Here, an Uber Technologies Inc. self-driving Volvo sports utility vehicles (SUV) sits on the road after a high-impact crash in Tempe, Arizona, in March 2017. Uber’s self-driving cars were back on public roads three days after this accident.
News this week of what is likely the first pedestrian fatality caused by an autonomous vehicle illuminated ongoing safety concerns around emerging driverless vehicle technology — and rightfully so.
A self-driving car from Uber hit and killed a woman in Tempe, Arizona, on Sunday, March 18, 2018. The woman was reportedly crossing a road outside of a crosswalk when the vehicle, operating in autonomous mode under the supervision of a human safety driver, struck her, according to the Tempe Police Department.
Additional details from this incident are not yet available. But a look at pedestrian deaths in general is illuminating.
Numbers help tell the story
In 2015, 5,396 pedestrians were killed and another 70,000 were injured, according to National Highway Transportation Safety Administration (NHTSA). This equates to a pedestrian being killed every 1.6 hours, and injured every 7.5 minutes.
Pedestrian fatalities rose by 11% from 2015 to 2016, likely due to lower gas prices putting more cars on the road, and distracted drivers and walkers.
Most pedestrian fatalities (74%) occurred in the dark. Consider that neither a human driver nor an autonomous vehicle can easily spot nighttime pedestrians wearing dark clothing.
Early reports from the Uber crash indicate the incident happened at about 10 p.m.
Between March and May, most pedestrian fatalities occur between 9 p.m. to 11:59 p.m.
Most fatalities occur at non-intersections.
Weekends, which are defined as from 6 p.m. Friday to 5:59 a.m. Monday, are the most common days for accidents. (It follows that the fatal Uber accident took place on a Sunday evening.)
In fact, given the existing statistics, this accident was not unusual, other than the fact that an autonomous vehicle was involved.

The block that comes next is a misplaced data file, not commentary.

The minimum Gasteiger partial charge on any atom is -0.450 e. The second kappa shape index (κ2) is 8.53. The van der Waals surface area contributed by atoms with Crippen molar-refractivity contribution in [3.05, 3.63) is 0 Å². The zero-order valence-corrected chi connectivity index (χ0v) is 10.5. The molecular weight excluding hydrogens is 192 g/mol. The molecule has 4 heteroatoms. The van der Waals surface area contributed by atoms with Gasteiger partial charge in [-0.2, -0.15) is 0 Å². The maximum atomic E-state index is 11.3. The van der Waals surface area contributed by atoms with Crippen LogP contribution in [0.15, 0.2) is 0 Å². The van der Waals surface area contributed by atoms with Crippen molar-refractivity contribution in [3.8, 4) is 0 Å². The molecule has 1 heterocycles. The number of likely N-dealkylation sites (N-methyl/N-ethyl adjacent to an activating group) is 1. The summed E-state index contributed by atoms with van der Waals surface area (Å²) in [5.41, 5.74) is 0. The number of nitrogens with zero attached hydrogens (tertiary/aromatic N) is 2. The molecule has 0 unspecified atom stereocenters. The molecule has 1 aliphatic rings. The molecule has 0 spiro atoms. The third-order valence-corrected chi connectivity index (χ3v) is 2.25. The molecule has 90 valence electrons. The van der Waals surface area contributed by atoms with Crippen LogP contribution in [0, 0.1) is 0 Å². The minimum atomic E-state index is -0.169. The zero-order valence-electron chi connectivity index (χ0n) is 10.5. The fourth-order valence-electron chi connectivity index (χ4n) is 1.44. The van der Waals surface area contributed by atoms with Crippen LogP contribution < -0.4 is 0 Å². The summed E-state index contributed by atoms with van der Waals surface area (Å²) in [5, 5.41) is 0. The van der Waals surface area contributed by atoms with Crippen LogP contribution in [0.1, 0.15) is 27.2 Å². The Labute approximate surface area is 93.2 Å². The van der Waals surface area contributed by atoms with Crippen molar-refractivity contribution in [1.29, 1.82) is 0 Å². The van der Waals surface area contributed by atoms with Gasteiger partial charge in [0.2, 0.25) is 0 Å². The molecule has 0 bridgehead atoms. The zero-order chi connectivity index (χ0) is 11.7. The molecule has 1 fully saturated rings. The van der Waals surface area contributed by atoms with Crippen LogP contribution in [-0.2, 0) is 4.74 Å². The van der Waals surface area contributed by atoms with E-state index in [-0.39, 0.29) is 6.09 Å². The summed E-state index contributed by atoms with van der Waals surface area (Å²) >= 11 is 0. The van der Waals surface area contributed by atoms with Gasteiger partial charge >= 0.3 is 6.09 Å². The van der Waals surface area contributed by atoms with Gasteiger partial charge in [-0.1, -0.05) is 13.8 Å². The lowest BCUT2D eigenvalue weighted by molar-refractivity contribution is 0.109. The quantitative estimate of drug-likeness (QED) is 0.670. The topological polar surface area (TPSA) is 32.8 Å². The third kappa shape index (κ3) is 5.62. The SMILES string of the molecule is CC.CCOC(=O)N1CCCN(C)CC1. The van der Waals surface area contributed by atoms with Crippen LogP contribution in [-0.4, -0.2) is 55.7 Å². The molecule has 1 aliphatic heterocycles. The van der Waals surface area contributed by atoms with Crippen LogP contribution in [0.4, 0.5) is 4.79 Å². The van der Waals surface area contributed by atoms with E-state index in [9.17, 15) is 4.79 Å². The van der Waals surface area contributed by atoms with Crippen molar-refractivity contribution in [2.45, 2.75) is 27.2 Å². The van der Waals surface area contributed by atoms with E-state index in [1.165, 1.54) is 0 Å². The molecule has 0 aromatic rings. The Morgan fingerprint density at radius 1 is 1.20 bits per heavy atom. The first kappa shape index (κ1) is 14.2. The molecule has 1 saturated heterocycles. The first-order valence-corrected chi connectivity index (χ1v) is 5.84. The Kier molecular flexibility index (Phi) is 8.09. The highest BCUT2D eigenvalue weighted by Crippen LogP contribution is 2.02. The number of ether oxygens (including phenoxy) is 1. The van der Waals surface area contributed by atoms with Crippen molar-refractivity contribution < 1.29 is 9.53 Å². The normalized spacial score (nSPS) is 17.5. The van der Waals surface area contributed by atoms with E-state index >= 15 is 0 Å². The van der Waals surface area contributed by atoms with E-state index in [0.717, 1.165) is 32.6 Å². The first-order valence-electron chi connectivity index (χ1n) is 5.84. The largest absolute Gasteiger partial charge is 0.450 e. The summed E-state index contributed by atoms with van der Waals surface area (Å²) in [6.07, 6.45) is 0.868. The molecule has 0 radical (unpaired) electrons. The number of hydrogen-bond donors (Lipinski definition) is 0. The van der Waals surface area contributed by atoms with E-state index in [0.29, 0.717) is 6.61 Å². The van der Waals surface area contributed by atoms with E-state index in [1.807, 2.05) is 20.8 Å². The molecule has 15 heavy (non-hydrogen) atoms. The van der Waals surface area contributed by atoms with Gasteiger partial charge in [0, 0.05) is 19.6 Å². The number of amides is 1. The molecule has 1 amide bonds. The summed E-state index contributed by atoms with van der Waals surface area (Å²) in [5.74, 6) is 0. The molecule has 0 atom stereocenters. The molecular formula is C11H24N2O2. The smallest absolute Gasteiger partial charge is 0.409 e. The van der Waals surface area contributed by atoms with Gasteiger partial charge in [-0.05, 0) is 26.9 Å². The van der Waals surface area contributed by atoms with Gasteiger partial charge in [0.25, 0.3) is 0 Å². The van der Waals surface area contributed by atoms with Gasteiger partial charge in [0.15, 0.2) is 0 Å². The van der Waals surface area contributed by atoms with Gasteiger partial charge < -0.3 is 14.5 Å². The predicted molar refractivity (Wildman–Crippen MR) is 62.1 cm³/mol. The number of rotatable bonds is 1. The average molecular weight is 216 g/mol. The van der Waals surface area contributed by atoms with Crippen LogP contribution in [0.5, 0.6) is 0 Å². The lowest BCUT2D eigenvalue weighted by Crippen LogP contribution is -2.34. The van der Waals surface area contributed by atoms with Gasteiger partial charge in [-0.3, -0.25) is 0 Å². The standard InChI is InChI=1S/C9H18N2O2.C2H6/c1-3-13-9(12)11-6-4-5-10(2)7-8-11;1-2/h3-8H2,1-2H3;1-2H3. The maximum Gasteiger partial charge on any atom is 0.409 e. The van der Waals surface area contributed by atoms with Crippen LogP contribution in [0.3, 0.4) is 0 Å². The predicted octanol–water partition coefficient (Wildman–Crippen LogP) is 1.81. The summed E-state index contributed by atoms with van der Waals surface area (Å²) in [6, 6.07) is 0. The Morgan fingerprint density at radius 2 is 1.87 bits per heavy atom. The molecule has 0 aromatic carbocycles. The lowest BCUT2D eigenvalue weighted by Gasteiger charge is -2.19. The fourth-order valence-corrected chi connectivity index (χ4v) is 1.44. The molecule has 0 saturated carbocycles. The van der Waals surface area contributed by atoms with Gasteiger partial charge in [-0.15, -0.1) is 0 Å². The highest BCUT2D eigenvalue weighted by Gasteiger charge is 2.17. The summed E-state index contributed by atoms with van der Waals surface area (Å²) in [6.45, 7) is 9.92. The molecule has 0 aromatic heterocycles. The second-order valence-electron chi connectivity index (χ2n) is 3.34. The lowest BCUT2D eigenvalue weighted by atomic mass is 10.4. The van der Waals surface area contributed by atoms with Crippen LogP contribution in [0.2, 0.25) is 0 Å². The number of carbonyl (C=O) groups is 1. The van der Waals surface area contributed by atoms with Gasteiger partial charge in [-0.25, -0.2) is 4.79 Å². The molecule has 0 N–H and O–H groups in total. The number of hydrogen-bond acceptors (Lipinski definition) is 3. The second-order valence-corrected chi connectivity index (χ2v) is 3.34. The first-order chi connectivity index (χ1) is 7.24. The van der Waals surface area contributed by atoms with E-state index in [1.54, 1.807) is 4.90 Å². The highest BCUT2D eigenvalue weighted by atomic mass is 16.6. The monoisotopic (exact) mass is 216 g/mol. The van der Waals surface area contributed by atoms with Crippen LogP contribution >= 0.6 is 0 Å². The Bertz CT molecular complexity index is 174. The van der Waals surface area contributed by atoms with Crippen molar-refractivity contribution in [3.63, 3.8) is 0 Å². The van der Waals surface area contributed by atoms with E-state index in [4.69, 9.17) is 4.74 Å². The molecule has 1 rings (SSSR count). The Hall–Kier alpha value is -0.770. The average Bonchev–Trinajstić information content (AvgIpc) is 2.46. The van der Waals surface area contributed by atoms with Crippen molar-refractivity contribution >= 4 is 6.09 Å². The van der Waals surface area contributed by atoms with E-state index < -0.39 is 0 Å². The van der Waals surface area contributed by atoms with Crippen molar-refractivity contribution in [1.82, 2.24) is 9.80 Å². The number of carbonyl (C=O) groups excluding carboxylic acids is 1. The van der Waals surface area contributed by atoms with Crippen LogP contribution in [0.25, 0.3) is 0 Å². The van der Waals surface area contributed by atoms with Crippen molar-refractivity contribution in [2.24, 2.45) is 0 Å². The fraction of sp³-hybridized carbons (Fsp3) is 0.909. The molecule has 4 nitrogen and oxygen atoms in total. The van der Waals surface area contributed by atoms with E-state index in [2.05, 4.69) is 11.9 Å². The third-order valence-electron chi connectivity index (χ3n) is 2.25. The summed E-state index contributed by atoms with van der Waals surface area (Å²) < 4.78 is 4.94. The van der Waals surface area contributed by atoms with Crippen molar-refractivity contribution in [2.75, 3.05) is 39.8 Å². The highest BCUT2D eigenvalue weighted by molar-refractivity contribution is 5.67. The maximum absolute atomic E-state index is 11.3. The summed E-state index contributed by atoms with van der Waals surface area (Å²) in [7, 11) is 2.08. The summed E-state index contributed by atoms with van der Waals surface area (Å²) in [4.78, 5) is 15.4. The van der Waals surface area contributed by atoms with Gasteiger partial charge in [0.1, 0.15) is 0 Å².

Most of the details surrounding Uber’s collision in Tempe have not been released, but if the collision was easily foreseeable and avoidable, questions will arise regarding Uber’s safety protocols and the effectiveness of its self-driving technology.
And, a number of other questions remain. For instance, might the victim have darted suddenly in front of the vehicle, providing no time to stop?
While autonomous vehicles supposedly stop faster than human drivers, if the pedestrian was not visible to the vehicle or the human driver, the fault will lie with the pedestrian. The difficulty here will be getting people to analyze this accident for what it truly was, and not jump to conclusions that autonomous vehicles are more dangerous than those driven by human.
Here are some other pertinent questions:
Will the manufacturer of the vehicle be held liable? Will the safety driver be held liable? Will the pedestrian be at fault for walking into the road? Or, will this be seen as simply an accident with no one actually at fault?
Regardless of how the details help determine liability in this pedestrian fatality, human safety has been a pressing concern since autonomous vehicles were first discussed.
However this sorts out, it will be incredibly significant for the future of autonomous vehicles, their liability and insurability.